Once upon a time, David Cameron was quite keen on the idea of referendums. Back in the heady early days of his first administration, there was talk of putting more big decisions to the public vote. No 10 believed it had nothing to fear from so-called direct democracy, and considered giving voters new powers to trigger ballots. These days his attitude to referendums has changed. After coming perilously close to catastrophe not once, but twice, during the Coalition years when he was at the mercy of the public mood, he is taking no chances. The question now is whether his heavy-handed tactics will backfire. As the EU referendum campaign convulses Westminster, the Prime Minister is deploying every tool at his disposal to get the result that he desperately wants: a resounding ‘Yes’ for Britain to remain tied to Brussels. Once upon a time, David Cameron, shown, was quite keen on the idea of referendums. Back in the heady early days of his first administration, there was talk of putting more big decisions to the public vote In recent weeks, he and his allies have been using a toxic combination of threats and powers of patronage to corral influential individuals and… Read full this story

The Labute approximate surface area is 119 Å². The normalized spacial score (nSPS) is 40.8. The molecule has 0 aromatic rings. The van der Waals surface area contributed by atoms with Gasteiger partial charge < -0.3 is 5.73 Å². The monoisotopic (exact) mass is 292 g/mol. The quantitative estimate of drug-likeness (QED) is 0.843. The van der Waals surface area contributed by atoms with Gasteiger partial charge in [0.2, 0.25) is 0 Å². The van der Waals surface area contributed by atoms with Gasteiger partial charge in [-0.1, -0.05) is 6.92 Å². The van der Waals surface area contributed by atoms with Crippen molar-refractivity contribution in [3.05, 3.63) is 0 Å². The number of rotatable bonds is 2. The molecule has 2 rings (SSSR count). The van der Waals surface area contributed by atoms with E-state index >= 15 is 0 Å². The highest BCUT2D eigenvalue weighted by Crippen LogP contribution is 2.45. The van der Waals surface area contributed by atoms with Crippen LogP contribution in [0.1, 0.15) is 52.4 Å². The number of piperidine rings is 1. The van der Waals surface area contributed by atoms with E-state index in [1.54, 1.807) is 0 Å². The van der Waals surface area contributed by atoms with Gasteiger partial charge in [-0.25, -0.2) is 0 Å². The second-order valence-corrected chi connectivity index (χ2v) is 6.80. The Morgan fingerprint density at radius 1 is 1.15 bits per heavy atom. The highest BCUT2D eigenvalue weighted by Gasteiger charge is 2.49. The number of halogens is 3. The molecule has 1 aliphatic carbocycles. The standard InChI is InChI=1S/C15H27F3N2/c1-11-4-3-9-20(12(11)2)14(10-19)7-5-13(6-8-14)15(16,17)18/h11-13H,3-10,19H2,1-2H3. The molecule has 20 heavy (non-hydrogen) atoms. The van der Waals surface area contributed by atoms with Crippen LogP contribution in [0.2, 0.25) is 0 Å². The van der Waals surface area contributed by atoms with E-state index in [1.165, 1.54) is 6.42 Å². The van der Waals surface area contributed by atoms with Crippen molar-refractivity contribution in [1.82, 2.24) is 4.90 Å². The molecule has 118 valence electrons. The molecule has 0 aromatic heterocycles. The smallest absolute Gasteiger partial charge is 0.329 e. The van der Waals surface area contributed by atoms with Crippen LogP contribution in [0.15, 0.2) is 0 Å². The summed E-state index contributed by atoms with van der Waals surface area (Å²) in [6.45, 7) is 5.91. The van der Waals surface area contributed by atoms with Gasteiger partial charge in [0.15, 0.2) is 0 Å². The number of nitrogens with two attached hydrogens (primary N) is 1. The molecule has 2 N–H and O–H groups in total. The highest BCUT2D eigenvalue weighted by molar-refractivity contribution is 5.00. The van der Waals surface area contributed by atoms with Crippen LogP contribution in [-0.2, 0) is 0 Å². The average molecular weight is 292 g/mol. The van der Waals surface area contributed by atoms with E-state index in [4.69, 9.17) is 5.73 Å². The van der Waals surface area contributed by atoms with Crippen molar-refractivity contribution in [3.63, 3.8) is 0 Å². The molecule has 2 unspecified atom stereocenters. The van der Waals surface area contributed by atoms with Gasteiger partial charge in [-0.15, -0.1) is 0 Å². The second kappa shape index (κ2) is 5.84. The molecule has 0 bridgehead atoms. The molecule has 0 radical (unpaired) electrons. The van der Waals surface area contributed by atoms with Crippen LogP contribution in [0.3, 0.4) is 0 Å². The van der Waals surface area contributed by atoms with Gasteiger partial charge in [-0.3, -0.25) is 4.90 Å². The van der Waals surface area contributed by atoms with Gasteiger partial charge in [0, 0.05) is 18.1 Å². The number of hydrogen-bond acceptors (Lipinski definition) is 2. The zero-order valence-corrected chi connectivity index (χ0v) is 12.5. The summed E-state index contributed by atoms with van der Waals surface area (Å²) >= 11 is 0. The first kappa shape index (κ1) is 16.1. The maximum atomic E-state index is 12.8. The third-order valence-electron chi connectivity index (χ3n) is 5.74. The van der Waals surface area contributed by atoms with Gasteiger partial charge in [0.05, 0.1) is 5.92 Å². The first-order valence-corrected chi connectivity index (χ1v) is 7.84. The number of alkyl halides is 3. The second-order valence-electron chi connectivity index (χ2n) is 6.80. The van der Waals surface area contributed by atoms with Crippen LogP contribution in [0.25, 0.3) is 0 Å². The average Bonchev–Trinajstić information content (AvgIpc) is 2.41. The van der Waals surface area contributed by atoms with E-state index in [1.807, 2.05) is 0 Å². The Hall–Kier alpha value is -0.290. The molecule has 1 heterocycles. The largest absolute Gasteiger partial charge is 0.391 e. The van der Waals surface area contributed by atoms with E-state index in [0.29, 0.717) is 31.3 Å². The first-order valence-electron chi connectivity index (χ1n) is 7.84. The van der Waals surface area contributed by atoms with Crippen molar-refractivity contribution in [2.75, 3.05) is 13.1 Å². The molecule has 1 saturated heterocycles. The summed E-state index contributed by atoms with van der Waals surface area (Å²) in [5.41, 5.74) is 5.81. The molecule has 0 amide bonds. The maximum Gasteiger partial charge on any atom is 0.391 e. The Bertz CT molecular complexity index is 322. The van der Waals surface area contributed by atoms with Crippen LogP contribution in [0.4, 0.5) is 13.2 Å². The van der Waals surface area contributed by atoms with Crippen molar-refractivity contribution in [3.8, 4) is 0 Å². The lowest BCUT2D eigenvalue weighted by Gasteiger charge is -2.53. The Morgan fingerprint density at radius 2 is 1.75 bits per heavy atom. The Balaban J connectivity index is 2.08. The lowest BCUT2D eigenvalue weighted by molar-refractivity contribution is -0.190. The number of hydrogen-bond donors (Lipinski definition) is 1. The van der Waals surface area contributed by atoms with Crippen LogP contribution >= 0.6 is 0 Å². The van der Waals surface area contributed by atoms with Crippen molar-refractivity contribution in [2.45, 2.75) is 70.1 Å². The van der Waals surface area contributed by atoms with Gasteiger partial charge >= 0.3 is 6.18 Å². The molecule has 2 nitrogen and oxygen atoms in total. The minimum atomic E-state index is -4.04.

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ISABEL OAKESHOTT: Two brushes with disaster and why Dave has unleashed the No10 attack dogs have 282 words, post on www.dailymail.co.uk at March 8, 2016. This is cached page on Movie Breaking News. If you want remove this page, please contact us.